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The Senate is heading toward a battle over Sen. Rand PaulRand PaulGOP rep: Trump has 'extra-constitutional' view of presidency The ignored question: What does the future Republican Party look like? Rand Paul skeptical about Romney as secretary of State MORE's (R-Ky.) "Audit the Fed" legislation, giving the GOP presidential candidate a long-desired floor fight.
Sen. David Perdue (R-Ga.) — who said he was acting on behalf of Majority Leader Mitch McConnellMitch McConnellDriverless car industry embraces Trump’s Transportation pick Trump flirts with Dems for Cabinet Lawmakers eye early exit from Washington MORE (R-Ky.) — set up a procedural vote on Paul's legislation for Tuesday, Jan. 12, the same day as President Obama's final State of the Union address.
"The Fed operating under a cloak of secrecy has gone on for far too long," Paul said in a statement after Republicans set up the vote. "The American people have a right to know exactly how Washington is spending their money. The time to act is now."
The proposal would increase congressional oversight of the Federal Reserve, as well as subject the central bank to an audit by the Government Accountability Office.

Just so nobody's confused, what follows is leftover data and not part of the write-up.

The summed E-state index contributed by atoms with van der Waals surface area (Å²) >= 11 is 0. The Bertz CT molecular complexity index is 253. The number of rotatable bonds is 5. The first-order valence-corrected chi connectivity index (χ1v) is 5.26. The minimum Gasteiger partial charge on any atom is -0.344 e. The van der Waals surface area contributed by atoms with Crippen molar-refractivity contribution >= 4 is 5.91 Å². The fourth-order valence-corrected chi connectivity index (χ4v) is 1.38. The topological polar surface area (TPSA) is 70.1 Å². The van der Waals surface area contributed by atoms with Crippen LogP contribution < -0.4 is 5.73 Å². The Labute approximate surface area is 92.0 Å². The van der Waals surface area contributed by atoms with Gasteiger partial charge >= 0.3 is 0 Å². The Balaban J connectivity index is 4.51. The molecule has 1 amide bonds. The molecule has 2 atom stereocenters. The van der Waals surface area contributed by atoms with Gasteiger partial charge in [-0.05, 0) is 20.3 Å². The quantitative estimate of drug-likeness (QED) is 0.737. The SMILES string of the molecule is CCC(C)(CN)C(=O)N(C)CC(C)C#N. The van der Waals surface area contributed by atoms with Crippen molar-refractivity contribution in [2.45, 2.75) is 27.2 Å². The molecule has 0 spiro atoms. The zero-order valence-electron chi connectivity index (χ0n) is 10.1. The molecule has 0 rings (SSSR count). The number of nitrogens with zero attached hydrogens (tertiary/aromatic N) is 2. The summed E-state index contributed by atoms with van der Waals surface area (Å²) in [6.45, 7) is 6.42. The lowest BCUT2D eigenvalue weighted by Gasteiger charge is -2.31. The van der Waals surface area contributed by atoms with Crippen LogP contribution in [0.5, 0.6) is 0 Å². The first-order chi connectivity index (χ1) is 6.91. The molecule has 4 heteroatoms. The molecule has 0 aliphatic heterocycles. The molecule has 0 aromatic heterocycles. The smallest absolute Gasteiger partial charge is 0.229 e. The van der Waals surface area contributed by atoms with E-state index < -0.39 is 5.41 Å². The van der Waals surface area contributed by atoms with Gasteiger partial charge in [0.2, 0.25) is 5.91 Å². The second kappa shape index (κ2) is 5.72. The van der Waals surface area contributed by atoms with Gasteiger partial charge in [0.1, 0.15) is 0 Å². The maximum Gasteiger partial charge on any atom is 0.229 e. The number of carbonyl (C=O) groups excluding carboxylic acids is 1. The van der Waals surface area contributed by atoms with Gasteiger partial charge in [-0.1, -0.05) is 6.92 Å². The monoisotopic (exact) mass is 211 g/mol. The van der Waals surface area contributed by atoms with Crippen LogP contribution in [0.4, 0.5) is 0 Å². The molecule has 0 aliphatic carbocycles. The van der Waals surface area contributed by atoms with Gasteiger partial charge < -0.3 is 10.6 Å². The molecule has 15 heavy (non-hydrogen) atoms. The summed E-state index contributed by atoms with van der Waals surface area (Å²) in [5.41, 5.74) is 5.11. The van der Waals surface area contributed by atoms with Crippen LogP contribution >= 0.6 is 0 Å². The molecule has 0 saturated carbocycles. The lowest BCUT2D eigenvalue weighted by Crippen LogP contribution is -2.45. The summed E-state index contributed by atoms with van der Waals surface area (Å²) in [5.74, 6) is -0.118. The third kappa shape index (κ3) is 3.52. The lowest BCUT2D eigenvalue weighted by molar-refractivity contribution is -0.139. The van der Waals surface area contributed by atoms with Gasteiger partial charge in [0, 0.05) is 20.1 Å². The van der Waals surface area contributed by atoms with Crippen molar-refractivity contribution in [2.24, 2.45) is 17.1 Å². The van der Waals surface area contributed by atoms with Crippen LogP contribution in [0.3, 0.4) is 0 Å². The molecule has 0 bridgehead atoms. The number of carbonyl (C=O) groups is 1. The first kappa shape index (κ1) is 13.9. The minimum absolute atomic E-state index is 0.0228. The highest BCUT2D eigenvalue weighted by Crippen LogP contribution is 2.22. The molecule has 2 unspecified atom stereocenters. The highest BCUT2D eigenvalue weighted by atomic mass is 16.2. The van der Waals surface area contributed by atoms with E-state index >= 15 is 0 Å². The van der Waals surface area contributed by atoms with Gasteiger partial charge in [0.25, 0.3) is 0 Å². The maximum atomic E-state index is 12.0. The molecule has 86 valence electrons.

The Senate originally fast-tracked the legislation to the Senate calendar, teeing it up for potential floor action earlier this month, with Paul's office pledging that it would come up for a vote soon.
Paul will need the support of 60 senators to overcome an initial procedural hurdle once the Senate returns. So far, 24 Republican senators — including presidential contenders Sens. Ted CruzTed CruzTrump could be the most significant president of our time Cruz: I'd rather have Trump talk to Taiwan than Cuba or Iran Lewandowski: Top Cruz aide advised Trump team before NH primary MORE (R- Texas) and Marco RubioMarco RubioThe ignored question: What does the future Republican Party look like? Graham to roll out extension of Obama immigration program Trump and Cuba: A murky future MORE (R-Fla.) — have officially signed on to the bill.
Paul introduced similar legislation earlier this year, but that stalled in the Senate Banking Committee where Sen. Richard Shelby (R-Ala.), who chairs the committee, voiced opposition.